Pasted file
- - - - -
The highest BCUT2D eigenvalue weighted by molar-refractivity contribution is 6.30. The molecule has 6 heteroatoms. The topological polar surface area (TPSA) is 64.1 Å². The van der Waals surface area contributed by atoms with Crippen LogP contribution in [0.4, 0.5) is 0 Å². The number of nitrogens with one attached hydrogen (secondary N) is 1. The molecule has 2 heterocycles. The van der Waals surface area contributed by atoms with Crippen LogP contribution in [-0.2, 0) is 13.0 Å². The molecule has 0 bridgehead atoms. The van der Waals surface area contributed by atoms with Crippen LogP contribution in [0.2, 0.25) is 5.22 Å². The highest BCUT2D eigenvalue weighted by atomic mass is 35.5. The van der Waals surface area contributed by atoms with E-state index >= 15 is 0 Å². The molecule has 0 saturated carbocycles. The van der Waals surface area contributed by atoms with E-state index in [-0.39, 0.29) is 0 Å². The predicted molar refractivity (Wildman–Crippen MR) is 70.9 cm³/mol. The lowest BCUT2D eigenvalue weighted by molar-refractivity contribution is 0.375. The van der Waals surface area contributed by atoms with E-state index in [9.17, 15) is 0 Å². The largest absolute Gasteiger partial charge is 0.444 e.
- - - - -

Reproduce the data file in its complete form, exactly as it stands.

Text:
The highest BCUT2D eigenvalue weighted by molar-refractivity contribution is 6.30. The molecule has 6 heteroatoms. The topological polar surface area (TPSA) is 64.1 Å². The van der Waals surface area contributed by atoms with Crippen LogP contribution in [0.4, 0.5) is 0 Å². The number of nitrogens with one attached hydrogen (secondary N) is 1. The molecule has 2 heterocycles. The van der Waals surface area contributed by atoms with Crippen LogP contribution in [-0.2, 0) is 13.0 Å². The molecule has 0 bridgehead atoms. The van der Waals surface area contributed by atoms with Crippen LogP contribution in [0.2, 0.25) is 5.22 Å². The highest BCUT2D eigenvalue weighted by atomic mass is 35.5. The van der Waals surface area contributed by atoms with E-state index >= 15 is 0 Å². The molecule has 0 saturated carbocycles. The van der Waals surface area contributed by atoms with E-state index in [-0.39, 0.29) is 0 Å². The predicted molar refractivity (Wildman–Crippen MR) is 70.9 cm³/mol. The lowest BCUT2D eigenvalue weighted by molar-refractivity contribution is 0.375. The van der Waals surface area contributed by atoms with E-state index in [9.17, 15) is 0 Å². The largest absolute Gasteiger partial charge is 0.444 e.